I'm testing real code. Where it doesn't work (as was the case with a bug I fixed an hour ago), it's because of a difference between our testing environment and our deployment environment in terms of external configuration. (The test for that passed in our system because it's the only place we use a mock object, and it's only a single test.)

Should you build lots of test scaffolding and use lots of cleverly named frameworks so that you can reach inside methods and make sure they call the right methods with the right parameters in the right order on the right mock objects something else has injected from elsewhere? Again, no.

I'm not sure what that has to do with TDD though.

In my experience, TDD works best for me when I:

  • Use my code as realistically as possible
  • Work in small steps
  • Commit often
  • Break tasks into smaller tasks when it's obvious I can test and implement them separately
  • Take advantage of refactoring opportunities whenever possible, including in test code
  • Think through the edge cases and error possibilities as I test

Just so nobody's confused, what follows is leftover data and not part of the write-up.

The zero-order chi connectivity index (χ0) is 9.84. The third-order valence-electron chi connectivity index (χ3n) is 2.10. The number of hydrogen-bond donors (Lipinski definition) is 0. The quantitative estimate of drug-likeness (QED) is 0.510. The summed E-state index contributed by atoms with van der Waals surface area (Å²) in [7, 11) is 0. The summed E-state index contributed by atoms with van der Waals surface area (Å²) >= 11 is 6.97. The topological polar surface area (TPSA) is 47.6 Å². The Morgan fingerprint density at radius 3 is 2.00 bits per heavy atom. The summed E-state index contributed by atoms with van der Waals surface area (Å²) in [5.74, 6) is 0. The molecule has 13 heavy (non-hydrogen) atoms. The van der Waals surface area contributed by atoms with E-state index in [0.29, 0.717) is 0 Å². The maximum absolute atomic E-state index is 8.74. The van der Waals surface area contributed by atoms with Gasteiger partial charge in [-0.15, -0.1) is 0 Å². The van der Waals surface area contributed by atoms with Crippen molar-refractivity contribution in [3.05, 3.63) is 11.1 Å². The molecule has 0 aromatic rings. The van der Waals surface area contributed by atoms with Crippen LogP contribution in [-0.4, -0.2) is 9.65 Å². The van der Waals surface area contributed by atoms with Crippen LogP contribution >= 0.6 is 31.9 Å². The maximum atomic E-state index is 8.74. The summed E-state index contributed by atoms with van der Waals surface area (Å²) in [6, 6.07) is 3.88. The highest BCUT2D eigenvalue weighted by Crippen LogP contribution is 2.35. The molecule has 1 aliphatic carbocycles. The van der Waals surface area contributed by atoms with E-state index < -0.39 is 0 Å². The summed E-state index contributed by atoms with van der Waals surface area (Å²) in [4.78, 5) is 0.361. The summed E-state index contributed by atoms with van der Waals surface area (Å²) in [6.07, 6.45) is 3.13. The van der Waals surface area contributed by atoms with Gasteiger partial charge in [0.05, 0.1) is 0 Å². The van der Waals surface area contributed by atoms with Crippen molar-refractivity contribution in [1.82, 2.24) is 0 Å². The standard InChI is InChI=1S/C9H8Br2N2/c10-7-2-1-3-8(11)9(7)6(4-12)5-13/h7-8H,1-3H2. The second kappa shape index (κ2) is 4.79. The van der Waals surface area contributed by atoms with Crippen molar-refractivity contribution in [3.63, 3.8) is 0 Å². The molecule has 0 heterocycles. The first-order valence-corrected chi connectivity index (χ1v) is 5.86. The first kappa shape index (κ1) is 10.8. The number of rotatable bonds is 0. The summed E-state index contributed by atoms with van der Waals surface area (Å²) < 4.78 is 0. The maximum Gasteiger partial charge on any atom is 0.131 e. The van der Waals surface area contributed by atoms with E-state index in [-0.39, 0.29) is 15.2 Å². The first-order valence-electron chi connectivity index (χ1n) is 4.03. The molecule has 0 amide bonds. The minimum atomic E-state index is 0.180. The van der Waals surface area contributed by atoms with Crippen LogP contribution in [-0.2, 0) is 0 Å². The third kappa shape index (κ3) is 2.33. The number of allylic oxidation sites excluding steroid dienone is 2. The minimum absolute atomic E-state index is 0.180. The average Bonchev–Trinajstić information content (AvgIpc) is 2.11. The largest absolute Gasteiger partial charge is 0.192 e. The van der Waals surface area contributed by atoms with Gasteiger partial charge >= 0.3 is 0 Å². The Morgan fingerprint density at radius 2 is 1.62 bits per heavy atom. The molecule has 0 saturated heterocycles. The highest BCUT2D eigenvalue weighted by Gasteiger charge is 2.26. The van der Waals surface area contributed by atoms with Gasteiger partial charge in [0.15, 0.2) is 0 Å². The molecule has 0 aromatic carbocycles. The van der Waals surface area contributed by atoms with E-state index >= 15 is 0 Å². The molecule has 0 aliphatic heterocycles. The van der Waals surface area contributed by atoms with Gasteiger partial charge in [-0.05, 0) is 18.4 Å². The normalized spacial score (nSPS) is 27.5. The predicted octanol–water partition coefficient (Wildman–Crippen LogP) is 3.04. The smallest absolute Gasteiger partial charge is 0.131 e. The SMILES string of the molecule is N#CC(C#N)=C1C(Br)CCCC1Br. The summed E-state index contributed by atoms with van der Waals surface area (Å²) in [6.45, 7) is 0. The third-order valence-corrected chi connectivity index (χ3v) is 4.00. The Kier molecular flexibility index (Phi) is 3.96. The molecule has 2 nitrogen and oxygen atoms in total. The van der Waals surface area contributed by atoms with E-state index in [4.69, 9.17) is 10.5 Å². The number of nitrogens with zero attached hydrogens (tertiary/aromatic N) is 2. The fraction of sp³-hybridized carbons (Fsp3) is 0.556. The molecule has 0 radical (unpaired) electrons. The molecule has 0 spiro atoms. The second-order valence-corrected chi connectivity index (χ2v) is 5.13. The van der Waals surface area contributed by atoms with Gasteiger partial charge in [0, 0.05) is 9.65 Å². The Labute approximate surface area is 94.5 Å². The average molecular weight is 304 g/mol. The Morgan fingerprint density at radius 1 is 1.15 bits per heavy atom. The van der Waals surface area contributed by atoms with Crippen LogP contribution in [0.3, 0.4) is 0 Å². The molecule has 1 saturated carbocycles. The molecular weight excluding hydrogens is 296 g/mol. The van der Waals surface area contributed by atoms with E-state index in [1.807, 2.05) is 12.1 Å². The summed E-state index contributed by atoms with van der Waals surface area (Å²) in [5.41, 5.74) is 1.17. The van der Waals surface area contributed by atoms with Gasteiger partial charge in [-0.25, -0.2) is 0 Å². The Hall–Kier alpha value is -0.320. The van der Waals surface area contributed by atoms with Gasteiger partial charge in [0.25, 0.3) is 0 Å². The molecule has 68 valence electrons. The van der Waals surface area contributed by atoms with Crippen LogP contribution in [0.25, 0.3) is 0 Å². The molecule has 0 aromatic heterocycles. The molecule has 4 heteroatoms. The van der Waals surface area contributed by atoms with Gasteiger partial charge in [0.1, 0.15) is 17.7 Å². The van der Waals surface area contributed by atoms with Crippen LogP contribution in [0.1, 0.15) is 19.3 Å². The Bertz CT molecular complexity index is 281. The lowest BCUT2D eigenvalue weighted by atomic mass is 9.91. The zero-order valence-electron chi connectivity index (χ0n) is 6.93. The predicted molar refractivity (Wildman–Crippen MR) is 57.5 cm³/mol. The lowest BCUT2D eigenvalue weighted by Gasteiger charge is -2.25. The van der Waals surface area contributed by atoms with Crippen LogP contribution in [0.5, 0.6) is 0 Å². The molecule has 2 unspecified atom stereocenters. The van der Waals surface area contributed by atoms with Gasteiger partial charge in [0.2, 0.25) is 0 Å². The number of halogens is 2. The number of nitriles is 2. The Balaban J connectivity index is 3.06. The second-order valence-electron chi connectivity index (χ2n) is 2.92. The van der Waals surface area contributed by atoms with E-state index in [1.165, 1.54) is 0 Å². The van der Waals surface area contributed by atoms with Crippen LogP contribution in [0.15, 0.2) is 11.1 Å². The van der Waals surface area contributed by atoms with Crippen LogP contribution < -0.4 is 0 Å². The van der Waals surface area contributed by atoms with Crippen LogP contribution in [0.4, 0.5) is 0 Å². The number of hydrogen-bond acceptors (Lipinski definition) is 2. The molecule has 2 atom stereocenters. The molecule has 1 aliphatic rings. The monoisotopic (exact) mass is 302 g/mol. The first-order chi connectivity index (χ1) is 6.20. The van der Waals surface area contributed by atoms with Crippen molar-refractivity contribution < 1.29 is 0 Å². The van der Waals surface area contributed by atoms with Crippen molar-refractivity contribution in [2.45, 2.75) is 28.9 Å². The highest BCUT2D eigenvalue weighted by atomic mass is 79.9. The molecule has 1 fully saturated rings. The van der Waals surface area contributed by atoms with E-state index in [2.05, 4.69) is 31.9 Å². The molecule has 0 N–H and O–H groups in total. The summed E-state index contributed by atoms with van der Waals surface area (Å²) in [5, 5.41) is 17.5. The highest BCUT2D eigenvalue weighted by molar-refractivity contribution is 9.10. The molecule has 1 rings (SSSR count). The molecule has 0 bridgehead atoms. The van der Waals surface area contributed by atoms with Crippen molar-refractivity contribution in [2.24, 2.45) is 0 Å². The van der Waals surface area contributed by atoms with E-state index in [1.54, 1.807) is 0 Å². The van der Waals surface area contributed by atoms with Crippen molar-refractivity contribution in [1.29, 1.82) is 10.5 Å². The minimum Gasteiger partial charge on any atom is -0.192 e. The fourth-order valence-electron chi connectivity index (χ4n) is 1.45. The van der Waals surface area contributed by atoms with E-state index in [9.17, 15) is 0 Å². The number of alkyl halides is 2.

• Have an idea of the design from a high level ("I need to call or implement these methods, and I can reuse that code")
  • Have an existing, albeit minimal, scaffolding of representative test data

If I've never used an API before, TDD might not be appropriate. If I'm never going to use the code again, TDD might not be appropriate. If it takes longer to write the tests (Nine lines of code in the final program? Probably not worth it now.) than to write and run the code, TDD might not be appropriate.

If, however, I think I'm going to regret not having designed the code and tests in parallel, I use TDD. It might not work for you. It works very well for me.

(Should you use TDD's test-fail-code-pass-refactor cycle? That depends. Do you have the discipline to write good tests? If not, perhaps you're better off not using TDD. You might get yourself into the kind of mess that's apparently burned Peter one too many times.)

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This page contains a single entry by chromatic published on September 26, 2011 9:56 AM.